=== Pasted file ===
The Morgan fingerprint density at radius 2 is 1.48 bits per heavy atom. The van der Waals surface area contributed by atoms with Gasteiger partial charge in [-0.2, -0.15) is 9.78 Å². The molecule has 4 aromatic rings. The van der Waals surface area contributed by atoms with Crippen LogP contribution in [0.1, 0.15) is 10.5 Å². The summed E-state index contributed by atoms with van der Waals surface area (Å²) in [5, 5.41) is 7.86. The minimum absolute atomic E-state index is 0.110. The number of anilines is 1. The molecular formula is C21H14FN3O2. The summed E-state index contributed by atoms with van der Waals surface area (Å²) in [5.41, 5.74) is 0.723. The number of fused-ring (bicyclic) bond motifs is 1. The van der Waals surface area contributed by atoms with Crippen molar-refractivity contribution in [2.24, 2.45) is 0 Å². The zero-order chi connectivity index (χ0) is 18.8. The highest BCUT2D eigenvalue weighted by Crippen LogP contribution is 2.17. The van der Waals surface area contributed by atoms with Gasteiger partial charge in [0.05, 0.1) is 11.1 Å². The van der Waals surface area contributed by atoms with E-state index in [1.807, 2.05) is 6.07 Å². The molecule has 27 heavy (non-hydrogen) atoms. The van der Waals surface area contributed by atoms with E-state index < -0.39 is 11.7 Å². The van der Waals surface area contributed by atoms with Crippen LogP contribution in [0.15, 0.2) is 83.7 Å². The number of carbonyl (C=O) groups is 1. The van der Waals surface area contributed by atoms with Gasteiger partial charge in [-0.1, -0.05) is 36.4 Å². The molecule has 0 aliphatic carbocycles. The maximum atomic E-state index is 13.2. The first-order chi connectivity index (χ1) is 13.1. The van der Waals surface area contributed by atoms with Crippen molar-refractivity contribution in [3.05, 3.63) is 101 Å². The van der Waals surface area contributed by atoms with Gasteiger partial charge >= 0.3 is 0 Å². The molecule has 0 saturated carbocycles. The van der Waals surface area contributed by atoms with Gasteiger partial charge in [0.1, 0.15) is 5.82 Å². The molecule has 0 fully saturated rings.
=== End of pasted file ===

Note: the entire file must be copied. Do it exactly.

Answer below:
The Morgan fingerprint density at radius 2 is 1.48 bits per heavy atom. The van der Waals surface area contributed by atoms with Gasteiger partial charge in [-0.2, -0.15) is 9.78 Å². The molecule has 4 aromatic rings. The van der Waals surface area contributed by atoms with Crippen LogP contribution in [0.1, 0.15) is 10.5 Å². The summed E-state index contributed by atoms with van der Waals surface area (Å²) in [5, 5.41) is 7.86. The minimum absolute atomic E-state index is 0.110. The number of anilines is 1. The molecular formula is C21H14FN3O2. The summed E-state index contributed by atoms with van der Waals surface area (Å²) in [5.41, 5.74) is 0.723. The number of fused-ring (bicyclic) bond motifs is 1. The van der Waals surface area contributed by atoms with Crippen molar-refractivity contribution in [2.24, 2.45) is 0 Å². The zero-order chi connectivity index (χ0) is 18.8. The highest BCUT2D eigenvalue weighted by Crippen LogP contribution is 2.17. The van der Waals surface area contributed by atoms with Gasteiger partial charge in [0.05, 0.1) is 11.1 Å². The van der Waals surface area contributed by atoms with E-state index in [1.807, 2.05) is 6.07 Å². The molecule has 27 heavy (non-hydrogen) atoms. The van der Waals surface area contributed by atoms with E-state index < -0.39 is 11.7 Å². The van der Waals surface area contributed by atoms with Crippen LogP contribution in [0.15, 0.2) is 83.7 Å². The number of carbonyl (C=O) groups is 1. The van der Waals surface area contributed by atoms with Gasteiger partial charge in [-0.1, -0.05) is 36.4 Å². The molecule has 0 aliphatic carbocycles. The maximum atomic E-state index is 13.2. The first-order chi connectivity index (χ1) is 13.1. The van der Waals surface area contributed by atoms with Crippen molar-refractivity contribution in [3.05, 3.63) is 101 Å². The van der Waals surface area contributed by atoms with Gasteiger partial charge >= 0.3 is 0 Å². The molecule has 0 saturated carbocycles. The van der Waals surface area contributed by atoms with Gasteiger partial charge in [0.1, 0.15) is 5.82 Å². The molecule has 0 fully saturated rings.